Herb Garden – Chamomile

Herbs are gifts of Mother Nature to mankind. They have played an important role in man’s life for countless years, with their medicinal, culinary and spiritual properties. We use different varieties of herbs in our day to day life. In the herb garden, every month we will be learning about an herb.
Herb of the month: Chamomile
Chamomile is a fragrant filled gentle herb known for its apple like taste and scent. The word Chamomile is derived from the Greek words “chamos” and “milos”, which means “ground ” and “apple” respectively. Thus the name Chamomile represents they are low-growing (ground level) shrubs with the smell of apples. It is a flowering plant in the daisy family. Chamomile is native to Europe, North Africa and Asia; and it migrated slowly to all over the world. Now it can be found anywhere in uncultivated areas, gardens, fields, road edges etc.
Chamomile is an all-season plant and it grows throughout the year. It can grow to a maximum height of 3 feet. Chamomile requires full sunlight and proper drainage, to grow healthily. It may survive with partial sun light but growth rate will be slow. It needs to be watered more during hot and dry weathers. There are numerous species in Chamomile. Two species are more famous among them and grown widely. They are: Roman chamomile (English chamomile) and German chamomile. Both have almost similar properties and uses.
Chamomile has been highly valued for its many beneficial properties since ancient times. Ancient Egyptians believe it to be a gift from God and they dedicated chamomile to Sun God because of its healing properties. Some of the uses of this wonderful herb are listed below:

  1. Dried flower heads of chamomile are used in manufacturing herbal tea, ointments, potpourri, herb pillows, shampoos, herbal medicines and cosmetics. 
  2. Chamomile is a natural calming agent; hence it is used in treating anxiety, stress and insomnia (sleeplessness).
  3. Chamomile is used internally for treating stomach cramps, indigestion, menstrual cramps, gastric problems, diarrhea, fever, colds, congestion, nausea, vomiting, and headaches.
  4. Externally chamomile helps in treating skin irritations, rashes, burns, eczema, minor wounds and hemorrhoids.
  5. For babies, it is helpful with colic and teething pain symptoms.
  6. Gardeners call chamomile as “plant’s physician”, because it aids in the healthy growth of other plants in the garden. Chamomile kept near a sick plant, improves the condition of the sick plant.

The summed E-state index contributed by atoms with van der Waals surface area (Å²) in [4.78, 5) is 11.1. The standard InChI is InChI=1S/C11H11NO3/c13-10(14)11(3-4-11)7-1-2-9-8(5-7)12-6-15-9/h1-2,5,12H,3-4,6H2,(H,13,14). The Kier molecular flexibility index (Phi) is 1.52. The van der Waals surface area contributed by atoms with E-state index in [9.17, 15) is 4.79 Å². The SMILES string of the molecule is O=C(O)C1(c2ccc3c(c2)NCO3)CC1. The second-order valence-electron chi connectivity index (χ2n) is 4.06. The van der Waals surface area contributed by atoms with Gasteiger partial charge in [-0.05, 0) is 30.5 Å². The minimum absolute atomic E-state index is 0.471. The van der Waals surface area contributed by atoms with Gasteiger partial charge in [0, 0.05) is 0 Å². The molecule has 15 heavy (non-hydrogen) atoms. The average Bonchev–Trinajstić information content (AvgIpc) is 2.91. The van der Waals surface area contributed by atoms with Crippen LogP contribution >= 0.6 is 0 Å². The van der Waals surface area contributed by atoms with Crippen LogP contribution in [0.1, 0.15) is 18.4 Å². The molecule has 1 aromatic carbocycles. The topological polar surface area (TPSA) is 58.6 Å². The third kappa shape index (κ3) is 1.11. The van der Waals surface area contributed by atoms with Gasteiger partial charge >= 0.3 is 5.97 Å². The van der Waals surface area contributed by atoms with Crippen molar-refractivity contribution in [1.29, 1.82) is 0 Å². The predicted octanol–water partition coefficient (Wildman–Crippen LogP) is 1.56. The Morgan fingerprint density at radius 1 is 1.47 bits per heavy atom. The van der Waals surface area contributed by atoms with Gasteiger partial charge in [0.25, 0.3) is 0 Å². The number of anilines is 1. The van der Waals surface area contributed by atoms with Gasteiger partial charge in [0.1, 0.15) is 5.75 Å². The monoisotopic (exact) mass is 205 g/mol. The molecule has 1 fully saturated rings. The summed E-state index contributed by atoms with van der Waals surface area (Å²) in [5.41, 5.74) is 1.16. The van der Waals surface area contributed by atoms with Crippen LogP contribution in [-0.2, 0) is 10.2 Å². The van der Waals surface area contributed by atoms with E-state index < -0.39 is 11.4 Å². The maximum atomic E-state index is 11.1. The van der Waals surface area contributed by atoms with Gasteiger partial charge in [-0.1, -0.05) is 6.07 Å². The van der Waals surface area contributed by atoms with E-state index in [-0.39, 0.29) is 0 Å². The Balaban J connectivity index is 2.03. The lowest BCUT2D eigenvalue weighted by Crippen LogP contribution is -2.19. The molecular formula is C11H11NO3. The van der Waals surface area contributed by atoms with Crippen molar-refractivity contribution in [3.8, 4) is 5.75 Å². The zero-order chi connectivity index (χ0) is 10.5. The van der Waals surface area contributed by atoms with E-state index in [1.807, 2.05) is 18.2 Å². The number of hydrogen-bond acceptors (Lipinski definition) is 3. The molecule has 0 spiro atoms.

Side effects:
People with pollen allergies should be careful when using chamomile. It should not be taken during pregnancy, breastfeeding, two weeks before or after surgery. People with bleeding disorders should not use chamomile. 

Chamomile is definitely a gift to mankind from Mother Nature. A cup of nice hot tea made with chamomile is a perfect ending for a stressful and busy day.

5 Responses to “Herb Garden – Chamomile”

  1. Darshan2Divinity Says:

    Great Article and nice pictures! Good to know so much information about this herb!

  2. Sanjai Says:

    Though I have seen this being used in tea, I never new the significance. Thanks for the useful information and its a great way to start with the Herb Garden.

  3. Sriram Says:

    Thanks Anu for this nice article. Never knew how chamomile looks like until I saw the photo here. It is a nice photo and good information to know about this herb.

  4. Venugopal Says:

    Thank you Anu for a very useful article on Chamomile herb. I was pleasantly surprised after reading the list of benefits by Chamomile herb. I never knew that Chamomile is related to apple taste too. After reading your article and benefits of Chamomile i’m thinking of starting to drink Chamomile tea. It is also interesting to know that this flower was dedicated to Sun God. The flower picture is very nice and pleasant.

  5. Priya Says:

    It is very interesting to learn about Chamomile. I never knew it had so many benefits. I am looking forward to learn more about herbs from the Herb Garden. Thanks Anu for the article.